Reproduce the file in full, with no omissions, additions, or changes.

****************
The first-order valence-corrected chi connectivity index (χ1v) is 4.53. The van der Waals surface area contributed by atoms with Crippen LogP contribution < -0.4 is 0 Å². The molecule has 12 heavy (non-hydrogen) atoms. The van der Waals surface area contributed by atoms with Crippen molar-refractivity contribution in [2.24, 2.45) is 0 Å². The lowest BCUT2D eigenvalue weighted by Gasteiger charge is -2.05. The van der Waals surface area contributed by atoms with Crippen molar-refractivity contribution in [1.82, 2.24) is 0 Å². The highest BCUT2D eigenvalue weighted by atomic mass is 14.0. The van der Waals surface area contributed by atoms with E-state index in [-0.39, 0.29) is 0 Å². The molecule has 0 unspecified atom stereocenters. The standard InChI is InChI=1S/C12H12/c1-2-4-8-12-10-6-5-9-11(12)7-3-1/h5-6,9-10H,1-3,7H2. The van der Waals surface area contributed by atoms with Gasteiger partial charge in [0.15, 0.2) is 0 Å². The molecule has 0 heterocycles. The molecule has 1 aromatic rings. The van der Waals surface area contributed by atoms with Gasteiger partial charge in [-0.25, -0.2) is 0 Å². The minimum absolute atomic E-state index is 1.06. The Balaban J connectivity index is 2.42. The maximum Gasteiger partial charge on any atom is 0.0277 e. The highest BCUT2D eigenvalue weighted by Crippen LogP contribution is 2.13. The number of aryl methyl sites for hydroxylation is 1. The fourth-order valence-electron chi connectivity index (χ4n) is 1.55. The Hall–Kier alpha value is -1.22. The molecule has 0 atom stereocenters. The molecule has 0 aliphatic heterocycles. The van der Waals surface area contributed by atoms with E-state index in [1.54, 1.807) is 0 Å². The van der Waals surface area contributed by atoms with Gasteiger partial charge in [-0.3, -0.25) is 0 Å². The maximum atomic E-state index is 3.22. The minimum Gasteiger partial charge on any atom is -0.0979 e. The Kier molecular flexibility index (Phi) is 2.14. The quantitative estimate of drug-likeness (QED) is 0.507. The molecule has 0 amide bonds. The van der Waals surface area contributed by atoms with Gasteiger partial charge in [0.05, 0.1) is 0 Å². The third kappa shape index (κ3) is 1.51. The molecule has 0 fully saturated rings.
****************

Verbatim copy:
The first-order valence-corrected chi connectivity index (χ1v) is 4.53. The van der Waals surface area contributed by atoms with Crippen LogP contribution < -0.4 is 0 Å². The molecule has 12 heavy (non-hydrogen) atoms. The van der Waals surface area contributed by atoms with Crippen molar-refractivity contribution in [2.24, 2.45) is 0 Å². The lowest BCUT2D eigenvalue weighted by Gasteiger charge is -2.05. The van der Waals surface area contributed by atoms with Crippen molar-refractivity contribution in [1.82, 2.24) is 0 Å². The highest BCUT2D eigenvalue weighted by atomic mass is 14.0. The van der Waals surface area contributed by atoms with E-state index in [-0.39, 0.29) is 0 Å². The molecule has 0 unspecified atom stereocenters. The standard InChI is InChI=1S/C12H12/c1-2-4-8-12-10-6-5-9-11(12)7-3-1/h5-6,9-10H,1-3,7H2. The van der Waals surface area contributed by atoms with Gasteiger partial charge in [0.15, 0.2) is 0 Å². The molecule has 0 heterocycles. The molecule has 1 aromatic rings. The van der Waals surface area contributed by atoms with Gasteiger partial charge in [-0.25, -0.2) is 0 Å². The minimum absolute atomic E-state index is 1.06. The Balaban J connectivity index is 2.42. The maximum Gasteiger partial charge on any atom is 0.0277 e. The highest BCUT2D eigenvalue weighted by Crippen LogP contribution is 2.13. The number of aryl methyl sites for hydroxylation is 1. The fourth-order valence-electron chi connectivity index (χ4n) is 1.55. The Hall–Kier alpha value is -1.22. The molecule has 0 atom stereocenters. The molecule has 0 aliphatic heterocycles. The van der Waals surface area contributed by atoms with E-state index in [1.54, 1.807) is 0 Å². The van der Waals surface area contributed by atoms with Gasteiger partial charge in [-0.3, -0.25) is 0 Å². The maximum atomic E-state index is 3.22. The minimum Gasteiger partial charge on any atom is -0.0979 e. The Kier molecular flexibility index (Phi) is 2.14. The quantitative estimate of drug-likeness (QED) is 0.507. The molecule has 0 amide bonds. The van der Waals surface area contributed by atoms with Gasteiger partial charge in [0.05, 0.1) is 0 Å². The third kappa shape index (κ3) is 1.51. The molecule has 0 fully saturated rings.